NFTs, short for Non-Fungible Tokens, have quickly entered mainstream discourse across artists, crypto-tech lovers and laypeople wondering how on earth a Lindsay Lohan single with an NFT attached sold for $85,000. So what are they? Why can they cost so much? What can they mean for the future of the internet, creators and the environment? 

NFTs, in their essence, are a key to exclusivity and verifiability. So what does this mean? To explain let’s revert back to physical media such as vinyl records from bands of the 60’s. The most sought-after editions will be original pressings or maybe even one that has an artist signature on it. Imagine you and your friend go to a record store one day. You both buy the same album, but it turns out that the artist was there ready to sign their signature onto your friends’ copy of the LP! Guess whose records are suddenly worth more? Obviously, your friend’s because even if the record itself sounds exactly the same, there’s a stamp directly onto it that gives off a sense of exclusivity and uniqueness.

NFTs act on a similar principle. On the internet, everything is massively reproducible, and therefore authorship is often called into question. It seems that it has lacked a mechanism by which our 60s band could place their seal of authenticity on a file. An image, a song, or a video could have been shared so many millions of times that tracing it back to its source becomes practically impossible. Unlike physical media, which can physically change over the course of its life, files cannot. They are always perfect copies and infinitely reproducible, and therefore differentiating between them is impossible. What NFTs do to solve this problem is they attach a digital signature that makes whichever file irrefutably unique (non-fungible means an asset is one-of-a-kind that cannot be readily transferred for another good, unlike a dollar bill which can be transferred for four quarters and still have the same value). Think of an NFT as a deed of sale that is not backed by a governmental body, but rather by “blockchain” – a key technology cryptocurrencies use to work.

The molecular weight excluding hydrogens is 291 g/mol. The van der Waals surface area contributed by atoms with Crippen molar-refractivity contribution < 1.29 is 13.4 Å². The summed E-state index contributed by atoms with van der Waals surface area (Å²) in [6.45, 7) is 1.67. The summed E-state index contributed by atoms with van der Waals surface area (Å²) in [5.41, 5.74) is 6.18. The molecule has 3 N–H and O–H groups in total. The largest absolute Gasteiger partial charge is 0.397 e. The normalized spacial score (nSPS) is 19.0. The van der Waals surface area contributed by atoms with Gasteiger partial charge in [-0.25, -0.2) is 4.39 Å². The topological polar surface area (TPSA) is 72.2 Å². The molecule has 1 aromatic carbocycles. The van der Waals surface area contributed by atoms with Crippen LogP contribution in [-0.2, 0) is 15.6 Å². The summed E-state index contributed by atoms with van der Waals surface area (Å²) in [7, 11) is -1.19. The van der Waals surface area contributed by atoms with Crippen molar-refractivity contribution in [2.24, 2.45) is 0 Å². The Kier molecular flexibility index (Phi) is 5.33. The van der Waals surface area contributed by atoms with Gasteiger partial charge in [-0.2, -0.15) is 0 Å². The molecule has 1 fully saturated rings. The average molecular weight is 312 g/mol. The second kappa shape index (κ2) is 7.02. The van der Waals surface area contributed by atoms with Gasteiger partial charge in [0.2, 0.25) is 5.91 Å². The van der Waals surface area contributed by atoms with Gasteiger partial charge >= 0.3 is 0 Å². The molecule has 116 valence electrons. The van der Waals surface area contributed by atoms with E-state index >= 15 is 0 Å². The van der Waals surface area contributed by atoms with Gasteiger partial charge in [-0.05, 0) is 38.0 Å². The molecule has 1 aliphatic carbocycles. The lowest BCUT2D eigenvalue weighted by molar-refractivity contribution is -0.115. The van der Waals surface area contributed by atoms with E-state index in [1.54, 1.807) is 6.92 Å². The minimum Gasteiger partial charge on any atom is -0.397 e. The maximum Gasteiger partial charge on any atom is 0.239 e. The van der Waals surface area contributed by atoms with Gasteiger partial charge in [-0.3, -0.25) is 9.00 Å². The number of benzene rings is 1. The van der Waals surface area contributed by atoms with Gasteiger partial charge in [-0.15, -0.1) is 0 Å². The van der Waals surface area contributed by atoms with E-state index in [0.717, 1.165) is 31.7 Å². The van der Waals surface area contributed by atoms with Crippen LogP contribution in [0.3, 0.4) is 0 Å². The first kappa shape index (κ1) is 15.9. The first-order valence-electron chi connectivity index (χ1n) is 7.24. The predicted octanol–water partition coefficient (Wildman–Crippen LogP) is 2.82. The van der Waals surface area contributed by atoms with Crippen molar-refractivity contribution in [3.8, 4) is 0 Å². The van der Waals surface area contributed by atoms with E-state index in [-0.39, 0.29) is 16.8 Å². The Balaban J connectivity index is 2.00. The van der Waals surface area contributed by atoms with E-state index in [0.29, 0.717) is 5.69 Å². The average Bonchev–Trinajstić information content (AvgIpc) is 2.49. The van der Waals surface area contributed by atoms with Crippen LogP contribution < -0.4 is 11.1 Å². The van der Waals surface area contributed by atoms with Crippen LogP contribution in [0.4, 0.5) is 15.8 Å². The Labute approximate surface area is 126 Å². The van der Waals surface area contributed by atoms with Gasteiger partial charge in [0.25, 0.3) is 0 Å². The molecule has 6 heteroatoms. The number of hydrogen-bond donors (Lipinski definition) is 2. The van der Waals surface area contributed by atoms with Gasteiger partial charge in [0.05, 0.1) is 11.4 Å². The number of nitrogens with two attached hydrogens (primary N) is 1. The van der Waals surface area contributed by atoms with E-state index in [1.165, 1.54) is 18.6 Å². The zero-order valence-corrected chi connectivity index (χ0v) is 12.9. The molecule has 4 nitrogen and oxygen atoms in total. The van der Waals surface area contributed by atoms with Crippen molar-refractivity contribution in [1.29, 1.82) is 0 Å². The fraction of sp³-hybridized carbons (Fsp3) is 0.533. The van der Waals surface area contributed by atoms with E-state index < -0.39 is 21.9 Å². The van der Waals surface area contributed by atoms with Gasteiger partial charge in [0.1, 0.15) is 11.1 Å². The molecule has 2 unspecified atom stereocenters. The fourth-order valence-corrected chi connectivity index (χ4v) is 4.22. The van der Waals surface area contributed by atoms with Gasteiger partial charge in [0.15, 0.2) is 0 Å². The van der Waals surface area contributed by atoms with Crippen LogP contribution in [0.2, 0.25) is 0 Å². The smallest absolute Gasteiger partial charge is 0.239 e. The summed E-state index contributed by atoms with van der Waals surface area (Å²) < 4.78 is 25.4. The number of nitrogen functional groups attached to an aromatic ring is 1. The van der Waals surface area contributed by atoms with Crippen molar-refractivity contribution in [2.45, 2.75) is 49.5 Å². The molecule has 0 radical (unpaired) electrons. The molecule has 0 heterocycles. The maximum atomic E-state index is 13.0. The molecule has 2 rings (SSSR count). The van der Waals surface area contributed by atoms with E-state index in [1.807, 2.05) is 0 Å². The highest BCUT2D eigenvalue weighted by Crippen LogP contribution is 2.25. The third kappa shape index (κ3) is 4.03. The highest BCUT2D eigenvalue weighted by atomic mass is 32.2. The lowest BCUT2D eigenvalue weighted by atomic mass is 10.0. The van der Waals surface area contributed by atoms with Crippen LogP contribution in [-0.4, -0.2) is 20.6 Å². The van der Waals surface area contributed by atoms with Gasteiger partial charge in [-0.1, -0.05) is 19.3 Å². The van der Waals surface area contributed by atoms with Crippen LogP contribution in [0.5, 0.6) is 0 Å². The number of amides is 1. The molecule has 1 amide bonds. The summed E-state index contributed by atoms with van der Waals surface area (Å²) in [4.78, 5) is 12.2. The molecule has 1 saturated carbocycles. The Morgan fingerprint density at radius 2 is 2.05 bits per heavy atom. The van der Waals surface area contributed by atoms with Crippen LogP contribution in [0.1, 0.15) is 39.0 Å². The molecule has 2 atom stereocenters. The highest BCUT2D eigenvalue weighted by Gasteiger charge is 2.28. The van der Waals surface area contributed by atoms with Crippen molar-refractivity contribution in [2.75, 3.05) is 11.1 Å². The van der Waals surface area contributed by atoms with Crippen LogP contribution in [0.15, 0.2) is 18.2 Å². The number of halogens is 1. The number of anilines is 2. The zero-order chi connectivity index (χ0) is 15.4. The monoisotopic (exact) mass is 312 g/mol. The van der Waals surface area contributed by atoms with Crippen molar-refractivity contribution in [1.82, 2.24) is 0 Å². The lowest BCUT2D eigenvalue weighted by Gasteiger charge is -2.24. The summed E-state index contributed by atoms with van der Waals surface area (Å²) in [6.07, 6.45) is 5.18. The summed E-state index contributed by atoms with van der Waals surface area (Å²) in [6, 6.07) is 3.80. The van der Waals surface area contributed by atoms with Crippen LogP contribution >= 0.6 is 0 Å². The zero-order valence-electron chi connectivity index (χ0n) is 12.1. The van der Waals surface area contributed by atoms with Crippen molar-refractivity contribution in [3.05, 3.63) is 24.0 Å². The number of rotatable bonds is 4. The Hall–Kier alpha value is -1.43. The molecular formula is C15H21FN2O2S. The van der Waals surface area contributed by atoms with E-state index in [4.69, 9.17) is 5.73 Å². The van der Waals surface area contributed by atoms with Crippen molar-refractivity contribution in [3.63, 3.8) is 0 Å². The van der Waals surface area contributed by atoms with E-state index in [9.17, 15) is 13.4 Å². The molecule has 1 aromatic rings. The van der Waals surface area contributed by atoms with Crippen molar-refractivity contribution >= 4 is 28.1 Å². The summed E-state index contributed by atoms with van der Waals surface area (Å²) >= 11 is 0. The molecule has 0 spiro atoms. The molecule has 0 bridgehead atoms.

Blockchain is the key technology for the operation of NFTs. Think of it as a long chain of complex cryptographic codes. These get sent from computer to computer, with each computer keeping track of where the codes have passed between. The verification between a network of computers maintains a failsafe way of ensuring authentic ownership of the piece of code – which is the NFT. As the NFT is sent around, the transaction records of each chain in a block are stored in a database known as a Merkle tree. This technology ensures that past records are verifiable and easily retrieved. Fraud on such a system isn’t possible, since the blockchain is maintained across a huge, diverse computer system. Simply hacking one computer and taking an NFT is impossible, since all other computers involved in the huge blockchain can authenticate which user actually holds the given piece of code. Though blockchain was originally intended to be used with fungible assets (assets that can be traded for something else that is equal in valuable), it has now entered a stage where it can be used to store the codes of provably unique NFTs. The specific blockchain, for any of you real crypto-lovers reading, is the Ethereum blockchain ERC-721.